“We have very strong winds and very low humidities, and that’s causing ideal conditions for a very strong Santa Ana event with high fire danger,” National Weather Service meteorologist David Sweet told Los Angeles Times. “This is very typical for this time of year, but this one is very strong.”

Experts have warned that the worsening fire season in California and across the West is connected to climate change, with carbon dioxide emissions and other heat-trapping gases from burning fossil fuels directly leading to warmer and drier conditions.

In 2020 alone, California has seen fires burn over 4.1 million acres, destroying 10,488 homes and other structures and leading to the deaths of at least 31 people.

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Animals

Dolphin Swims Through Louisiana Neighborhood in Aftermath of Hurricane Ida

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A Louisiana family was shocked to find a dolphin swimming through their neighborhood in the aftermath of Hurricane Ida.

Amanda Huling and her family were assessing the damage to their neighborhood in Slidell, Louisiana, when they noticed the dolphin swimming through the inundated suburban landscape.

In video shot by Huling, the marine mammal’s dorsal fin can be seen emerging from the water.

“The dolphin was still there as of last night but I am in contact with an organization who is going to be rescuing it within the next few days if it is still there,” Huling told FOX 35.

Ida slammed into the coast of Louisiana this past weekend. The Category 4 hurricane ravaged the power grid of the region, plunging residents of New Orleans and upwards of 1 million homes and businesses in Louisiana and Mississippi into the dark for an indefinite period of time.

Officials have warned that the damage has been so extensive that it could take weeks to repair the power grid, reports Associated Press.

Also in Slidell, a 71-year-old man was attacked by an alligator over the weekend while he was in his flooded shed. The man went missing and is assumed dead, reports WDSU.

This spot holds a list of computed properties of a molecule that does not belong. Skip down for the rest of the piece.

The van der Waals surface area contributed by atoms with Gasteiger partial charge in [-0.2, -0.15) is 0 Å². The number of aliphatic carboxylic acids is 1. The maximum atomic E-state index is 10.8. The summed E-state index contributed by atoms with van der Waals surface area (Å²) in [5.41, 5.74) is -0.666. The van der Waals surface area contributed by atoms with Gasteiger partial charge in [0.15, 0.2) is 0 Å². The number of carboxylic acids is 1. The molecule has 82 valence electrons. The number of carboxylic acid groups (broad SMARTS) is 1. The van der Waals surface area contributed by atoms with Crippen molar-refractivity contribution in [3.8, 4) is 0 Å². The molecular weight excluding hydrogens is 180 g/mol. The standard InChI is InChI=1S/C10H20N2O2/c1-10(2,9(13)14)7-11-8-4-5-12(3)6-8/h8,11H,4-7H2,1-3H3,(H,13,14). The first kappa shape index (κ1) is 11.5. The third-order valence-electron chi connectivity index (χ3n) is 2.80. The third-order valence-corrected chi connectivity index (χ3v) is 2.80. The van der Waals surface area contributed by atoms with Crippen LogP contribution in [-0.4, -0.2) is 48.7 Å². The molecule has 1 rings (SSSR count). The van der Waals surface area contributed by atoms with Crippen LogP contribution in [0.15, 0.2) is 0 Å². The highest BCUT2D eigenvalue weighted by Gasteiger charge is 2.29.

Internet users began growing weary last year about the steady stream of stories belonging to a “nature is healing” genre, as people stayed indoors and stories emerged about animals taking back their environs be it in the sea or in our suburbs.

However, these latest events are the surreal realities of a world in which extreme weather events are fast becoming the new normal – disrupting our lives in sometimes predictable, and occasionally shocking and surreal, ways.

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Mom in LA Suburbs Fights Off Mountain Lion With Bare Hands, Rescues 5-Year-Old Son

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A mother in Southern California is being hailed as a hero after rescuing her five-year-old son from an attacking mountain lion.

The little boy was playing outside his home in Calabasas, a city lying west of Los Angeles in the Santa Monica Mountains, when the large cat pounced on him.

The 65-pound (30 kg) mountain lion dragged the boy about 45 yards across the front lawn before the mother acted fast, running out and striking the creature with her bare hands and forcing it to free her son.

“The true hero of this story is his mom because she absolutely saved her son’s life,” California Department of Fish and Wildlife spokesman Captain Patrick Foy told Associated Press on Saturday.